Was the Equifax breach finally the wake-up call that organizations needed?
Varonis conducted a survey of IT decision makers in the U.S. and Europe, wondering if large breaches like Equifax are redefining security postures. What they found is a disconnect between security expectations and security reality.
Nearly nine in 10 respondents said they are confident about their cybersecurity posture and are in a position to protect their organization from an impending threat, and another 85 percent said they have changed or plan to change their security policies and procedures in the wake of widespread cyberattacks, which is good, because nearly half believe that their company will experience a major security incident within the next year.
However, you have to wonder if they are truly that confident or if they are exaggerating their security posture and their internal security skills. The report also said this:
Attackers that successfully get onto a network can move laterally if access to information is available. Yet surprisingly only 66 percent of U.S. organizations and 51 percent of EU organizations fully restrict access to sensitive information on a “need-to-know” basis. . . . As shown with the DNC and Equifax breaches, attackers can get onto a network and spend weeks or even months stealing sensitive information before anyone knows they’ve been compromised. Despite these dangers, 8 out of 10 respondents in the EU and the U.S. are confident or very confident that hackers are not currently on their network.
Unfortunately, we don’t know what they base that confidence on, and that could spell disaster if it is falsely placed.
Michael Patterson, CEO of Plixer, told me in an email comment that he sees the results of this survey as good news/bad news:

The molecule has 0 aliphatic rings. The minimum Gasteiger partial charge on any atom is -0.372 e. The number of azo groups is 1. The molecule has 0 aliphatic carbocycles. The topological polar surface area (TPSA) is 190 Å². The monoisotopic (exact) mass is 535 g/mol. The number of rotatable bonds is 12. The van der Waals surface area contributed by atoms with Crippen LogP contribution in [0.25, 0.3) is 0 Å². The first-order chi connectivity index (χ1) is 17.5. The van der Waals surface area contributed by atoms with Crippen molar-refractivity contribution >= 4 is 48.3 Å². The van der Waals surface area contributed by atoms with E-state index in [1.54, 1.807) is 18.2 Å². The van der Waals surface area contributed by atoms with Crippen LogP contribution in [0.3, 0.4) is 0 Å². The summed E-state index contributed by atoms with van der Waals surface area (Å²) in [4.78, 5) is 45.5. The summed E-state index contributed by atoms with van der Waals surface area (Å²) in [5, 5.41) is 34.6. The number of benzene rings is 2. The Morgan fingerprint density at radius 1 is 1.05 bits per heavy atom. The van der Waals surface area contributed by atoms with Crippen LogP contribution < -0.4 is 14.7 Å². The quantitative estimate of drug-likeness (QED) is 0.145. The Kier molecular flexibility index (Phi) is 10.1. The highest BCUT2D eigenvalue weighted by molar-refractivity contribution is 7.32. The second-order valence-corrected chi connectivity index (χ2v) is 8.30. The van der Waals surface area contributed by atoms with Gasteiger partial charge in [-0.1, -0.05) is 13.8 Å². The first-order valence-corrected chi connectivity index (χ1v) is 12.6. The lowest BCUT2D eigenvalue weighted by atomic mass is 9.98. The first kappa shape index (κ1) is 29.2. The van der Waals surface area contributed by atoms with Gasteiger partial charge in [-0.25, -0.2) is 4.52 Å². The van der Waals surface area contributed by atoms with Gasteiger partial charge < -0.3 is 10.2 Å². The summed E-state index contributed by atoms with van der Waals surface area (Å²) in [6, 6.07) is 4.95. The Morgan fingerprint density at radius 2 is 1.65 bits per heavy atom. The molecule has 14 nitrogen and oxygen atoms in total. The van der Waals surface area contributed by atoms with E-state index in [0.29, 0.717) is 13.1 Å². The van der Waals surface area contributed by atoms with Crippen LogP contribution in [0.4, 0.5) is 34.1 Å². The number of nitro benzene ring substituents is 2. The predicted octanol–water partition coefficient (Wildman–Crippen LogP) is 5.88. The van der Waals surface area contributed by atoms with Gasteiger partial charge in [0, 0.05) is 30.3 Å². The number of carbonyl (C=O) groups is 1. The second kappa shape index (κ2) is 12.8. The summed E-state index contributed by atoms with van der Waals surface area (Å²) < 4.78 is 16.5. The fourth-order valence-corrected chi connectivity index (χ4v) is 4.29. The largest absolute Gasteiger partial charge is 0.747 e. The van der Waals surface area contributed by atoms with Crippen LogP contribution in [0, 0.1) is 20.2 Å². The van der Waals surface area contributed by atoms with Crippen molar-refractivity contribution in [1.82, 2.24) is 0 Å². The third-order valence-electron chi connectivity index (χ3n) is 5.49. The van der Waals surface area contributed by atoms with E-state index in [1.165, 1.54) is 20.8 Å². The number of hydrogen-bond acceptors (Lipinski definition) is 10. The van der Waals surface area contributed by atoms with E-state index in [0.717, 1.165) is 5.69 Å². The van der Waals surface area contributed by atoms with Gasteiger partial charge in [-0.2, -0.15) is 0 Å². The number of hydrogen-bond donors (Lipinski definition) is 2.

The good news from this is that these executives are asking their security teams questions relating to preparedness. The bad news from this is IT teams are often fearful to expose weakness. Unless there is a culture of openness and a willingness to invest more time, people, and money, nobody really wants to respond with anything other than “we are prepared.” IT teams are fearful that exposing vulnerabilities will reflect poorly on them. There must be a shift of attitude from the boardroom all the way to the security operations teams acknowledging that prevention is impossible.
To be truly prepared, Patterson added, organizations need to have a well-defined incident response process and access to forensic data from network traffic analytics so that when an incident does occur, organizations are able to quickly understand all of the logistics of the breach and return the company to normal functions as soon as possible.
So to answer my opening question, was the Equifax breach the wake-up called needed? I think the answer is mixed. Yes, security decision makers are forced to look more closely at their security posture, but I think there is still a long way to go to really understand how to best protect the network and data.